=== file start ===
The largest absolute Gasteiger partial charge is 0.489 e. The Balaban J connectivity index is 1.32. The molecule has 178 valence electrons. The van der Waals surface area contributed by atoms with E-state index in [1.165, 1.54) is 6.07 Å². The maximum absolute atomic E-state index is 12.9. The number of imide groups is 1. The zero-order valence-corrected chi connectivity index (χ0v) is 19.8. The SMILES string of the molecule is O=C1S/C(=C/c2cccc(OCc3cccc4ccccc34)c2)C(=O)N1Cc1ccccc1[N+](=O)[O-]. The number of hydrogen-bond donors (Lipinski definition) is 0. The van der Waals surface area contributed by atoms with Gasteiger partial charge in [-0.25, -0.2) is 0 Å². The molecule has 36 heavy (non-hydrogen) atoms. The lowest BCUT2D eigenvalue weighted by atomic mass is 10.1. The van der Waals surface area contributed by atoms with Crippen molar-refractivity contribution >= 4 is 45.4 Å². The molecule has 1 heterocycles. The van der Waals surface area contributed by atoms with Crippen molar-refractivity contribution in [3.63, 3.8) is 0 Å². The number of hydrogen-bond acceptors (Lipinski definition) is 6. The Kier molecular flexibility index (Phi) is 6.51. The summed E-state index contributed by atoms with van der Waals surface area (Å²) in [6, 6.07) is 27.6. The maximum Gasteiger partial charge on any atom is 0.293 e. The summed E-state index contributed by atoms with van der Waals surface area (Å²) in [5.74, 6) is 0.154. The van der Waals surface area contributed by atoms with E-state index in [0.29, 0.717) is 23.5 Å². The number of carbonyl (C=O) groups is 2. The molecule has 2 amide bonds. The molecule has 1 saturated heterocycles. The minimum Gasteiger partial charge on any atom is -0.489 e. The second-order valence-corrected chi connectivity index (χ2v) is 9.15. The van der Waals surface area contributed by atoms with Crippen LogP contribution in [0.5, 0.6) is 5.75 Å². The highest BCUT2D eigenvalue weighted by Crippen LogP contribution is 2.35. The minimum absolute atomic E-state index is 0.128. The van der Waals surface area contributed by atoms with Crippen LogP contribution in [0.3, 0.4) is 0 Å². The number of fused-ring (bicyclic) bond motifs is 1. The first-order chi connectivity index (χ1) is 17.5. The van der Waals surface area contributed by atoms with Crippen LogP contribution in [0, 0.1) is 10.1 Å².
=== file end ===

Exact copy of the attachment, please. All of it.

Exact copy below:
The largest absolute Gasteiger partial charge is 0.489 e. The Balaban J connectivity index is 1.32. The molecule has 178 valence electrons. The van der Waals surface area contributed by atoms with E-state index in [1.165, 1.54) is 6.07 Å². The maximum absolute atomic E-state index is 12.9. The number of imide groups is 1. The zero-order valence-corrected chi connectivity index (χ0v) is 19.8. The SMILES string of the molecule is O=C1S/C(=C/c2cccc(OCc3cccc4ccccc34)c2)C(=O)N1Cc1ccccc1[N+](=O)[O-]. The number of hydrogen-bond donors (Lipinski definition) is 0. The van der Waals surface area contributed by atoms with Gasteiger partial charge in [-0.25, -0.2) is 0 Å². The molecule has 36 heavy (non-hydrogen) atoms. The lowest BCUT2D eigenvalue weighted by atomic mass is 10.1. The van der Waals surface area contributed by atoms with Crippen molar-refractivity contribution >= 4 is 45.4 Å². The molecule has 1 heterocycles. The van der Waals surface area contributed by atoms with Crippen molar-refractivity contribution in [3.63, 3.8) is 0 Å². The number of hydrogen-bond acceptors (Lipinski definition) is 6. The Kier molecular flexibility index (Phi) is 6.51. The summed E-state index contributed by atoms with van der Waals surface area (Å²) in [6, 6.07) is 27.6. The maximum Gasteiger partial charge on any atom is 0.293 e. The summed E-state index contributed by atoms with van der Waals surface area (Å²) in [5.74, 6) is 0.154. The van der Waals surface area contributed by atoms with E-state index in [0.29, 0.717) is 23.5 Å². The number of carbonyl (C=O) groups is 2. The molecule has 2 amide bonds. The molecule has 1 saturated heterocycles. The minimum Gasteiger partial charge on any atom is -0.489 e. The second-order valence-corrected chi connectivity index (χ2v) is 9.15. The van der Waals surface area contributed by atoms with Crippen LogP contribution in [0.5, 0.6) is 5.75 Å². The highest BCUT2D eigenvalue weighted by Crippen LogP contribution is 2.35. The minimum absolute atomic E-state index is 0.128. The van der Waals surface area contributed by atoms with Crippen LogP contribution in [0.3, 0.4) is 0 Å². The number of fused-ring (bicyclic) bond motifs is 1. The first-order chi connectivity index (χ1) is 17.5. The van der Waals surface area contributed by atoms with Crippen LogP contribution in [0, 0.1) is 10.1 Å².